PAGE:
UA Success Story: Love me some MIA LOVE!
Mia Love stands for everything the Left hates: she is not a “victim”, and she refuses to drink from the “Liberal Fount of Knowledge” of such great thinkers like say, Joe Biden, or Sheila Jackson Lee.
You see, while we may not have physical segregation anymore, the liberals eviscerate and name-call any people of color who don’t think like they are “supposed” to. How “uppity” of them! Segregation of thought is far more insidious.
You see, whites can drink from the “liberal fount” OR the “conservative fount”; no big deal, but if a person of color drinks from the “conservative fount”, let the “Uncle Tomming” begin. “Back in chains”, indeed.
Mia Love’s family immigrated from Haiti in the 70’s with 10 dollars in their pocket and a desire to work hard. They did not promptly affix themselves to the teat of the government sow and thusly become pawns on the “welfare plantation”.
Mia graduated from Hartford University and served as the mayor of Saratoga Springs, Utah and is now running for a Congressional seat as a Republican. Mia Love is part of a wave of black conservatism and we stand behind her, because it’s all about the character.
More than 100 black candidates will be on the ballot in statewide and congressional races next month, a post-Reconstruction record that some observers say is a byproduct of Barack Obama’s historic presidency.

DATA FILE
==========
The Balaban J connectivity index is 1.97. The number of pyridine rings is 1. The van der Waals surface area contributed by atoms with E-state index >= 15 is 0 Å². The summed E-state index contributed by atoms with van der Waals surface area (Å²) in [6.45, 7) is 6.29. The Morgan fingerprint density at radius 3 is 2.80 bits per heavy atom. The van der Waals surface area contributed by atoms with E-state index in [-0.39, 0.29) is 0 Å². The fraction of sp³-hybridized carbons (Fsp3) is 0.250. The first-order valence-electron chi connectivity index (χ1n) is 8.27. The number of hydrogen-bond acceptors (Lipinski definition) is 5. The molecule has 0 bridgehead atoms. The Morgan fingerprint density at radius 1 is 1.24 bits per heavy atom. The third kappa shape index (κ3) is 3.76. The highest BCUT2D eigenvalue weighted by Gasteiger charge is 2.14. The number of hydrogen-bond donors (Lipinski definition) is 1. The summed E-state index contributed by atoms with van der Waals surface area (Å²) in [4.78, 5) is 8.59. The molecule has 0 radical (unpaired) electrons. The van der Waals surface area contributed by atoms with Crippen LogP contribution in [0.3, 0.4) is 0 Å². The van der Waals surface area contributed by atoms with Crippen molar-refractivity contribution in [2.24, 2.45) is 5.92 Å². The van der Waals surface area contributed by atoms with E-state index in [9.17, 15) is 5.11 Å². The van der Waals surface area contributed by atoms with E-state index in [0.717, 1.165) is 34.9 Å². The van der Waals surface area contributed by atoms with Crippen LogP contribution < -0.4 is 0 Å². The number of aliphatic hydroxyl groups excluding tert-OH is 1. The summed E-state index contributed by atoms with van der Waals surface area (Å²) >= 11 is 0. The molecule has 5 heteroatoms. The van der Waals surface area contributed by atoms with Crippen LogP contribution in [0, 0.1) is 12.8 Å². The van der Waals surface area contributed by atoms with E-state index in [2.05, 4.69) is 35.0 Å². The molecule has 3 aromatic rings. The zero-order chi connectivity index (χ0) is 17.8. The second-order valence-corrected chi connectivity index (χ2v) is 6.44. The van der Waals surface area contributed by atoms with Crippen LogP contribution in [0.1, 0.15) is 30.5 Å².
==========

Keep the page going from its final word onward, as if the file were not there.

At least 83 black Republicans and Democrats are running for the House, a modern era high, according to political scientist David Bositis, who has tracked black politicians for years. They include Mia Love in Utah, who is trying to become the first black Republican woman elected to Congress.
Four other black women — Democrats Bonnie Watson Coleman in New Jersey, Brenda Lawrence in Michigan, Alma Adams in North Carolina and Stacey Plaskett in the Virgin Islands — are expected to win, Bositis said. If they all win, and no black female incumbents lose, there should be a record 20 black women among House members, Bositis said.
There are at least 25 African-Americans running for statewide offices, including senator, governor or lieutenant governor, also a record.(1)